Campus / Mosaic / November 17, 2010

Programmers place at competition

On Saturday, Nov. 6, the Knox programming team drove out to the University of Illinois at Springfield to participate in the Association for Computing Machinery (ACM) International Collegiate Programming Contest.

The programming team, comprised of nine students taking the Programming Challenges class, split into three smaller teams—Gold, Black & Blue and Purple—to solve difficult programming problems. The Knox team was one of 142 teams from 64 colleges and universities competing in the Mid-Central region at a number of sites. Competition was fierce, as they faced teams from large universities with graduate students on their side.

The competition consisted of solving nine problems within an allotted time, and points were awarded on a pass/fail basis. Junior Casey Samoore, who competed on the Black & Blue team, described the experience, saying, “You only have one computer. When you start hitting a snag in a program, it’s hard to make the decision whether to switch to a different program or to keep going.”

Of the three teams sent from Knox, the Purple Team, comprised of senior Max Galloway-Carson, junior Daniel Sands and junior Michael Kaminski, scored the highest. Solving five problems correctly, the Purple Team finished 8th at their site and 40th in their region. On the whole, Knox finished in the top five among liberal arts schools in their region.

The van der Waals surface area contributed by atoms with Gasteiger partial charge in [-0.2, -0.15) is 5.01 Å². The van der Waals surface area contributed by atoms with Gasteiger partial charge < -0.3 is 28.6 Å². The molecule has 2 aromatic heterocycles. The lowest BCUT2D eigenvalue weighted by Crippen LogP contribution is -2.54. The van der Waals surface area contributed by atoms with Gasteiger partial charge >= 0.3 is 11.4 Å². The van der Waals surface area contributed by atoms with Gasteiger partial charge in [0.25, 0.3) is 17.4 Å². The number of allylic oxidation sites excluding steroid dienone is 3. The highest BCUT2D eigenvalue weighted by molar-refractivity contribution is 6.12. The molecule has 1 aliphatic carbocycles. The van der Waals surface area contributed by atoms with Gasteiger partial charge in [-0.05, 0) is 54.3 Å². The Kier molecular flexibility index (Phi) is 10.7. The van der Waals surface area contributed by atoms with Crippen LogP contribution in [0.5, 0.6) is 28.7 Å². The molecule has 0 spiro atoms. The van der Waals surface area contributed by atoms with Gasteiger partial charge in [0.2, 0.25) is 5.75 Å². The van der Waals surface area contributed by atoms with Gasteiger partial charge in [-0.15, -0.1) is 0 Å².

Kaminski said, “I’m not a computer science major, but it was fun because I got to do problem analysis and help out the team and expose myself to what it is that computer science majors do.”

While the students were busy programming, all three of Knox’s computer science professors were in the judge’s room assessing finished problems. The submission and judging process was largely automated, but when a problem comes up wrong, it was up to the judges to determine whether to give credit or not.

This is the ninth year Knox has sent students to the contest. The programming team was bigger this year than ever before—six went last year—as interest in the contest is growing. Professor and Chair of Computer Science John Dooley said, “I think our team did very well. The competition has been getting more intense every year, because I think the competition has been getting more popular, so it’s been getting harder for us to show well. But we more than hold our own against the other liberal arts colleges.”

Maya Sharma


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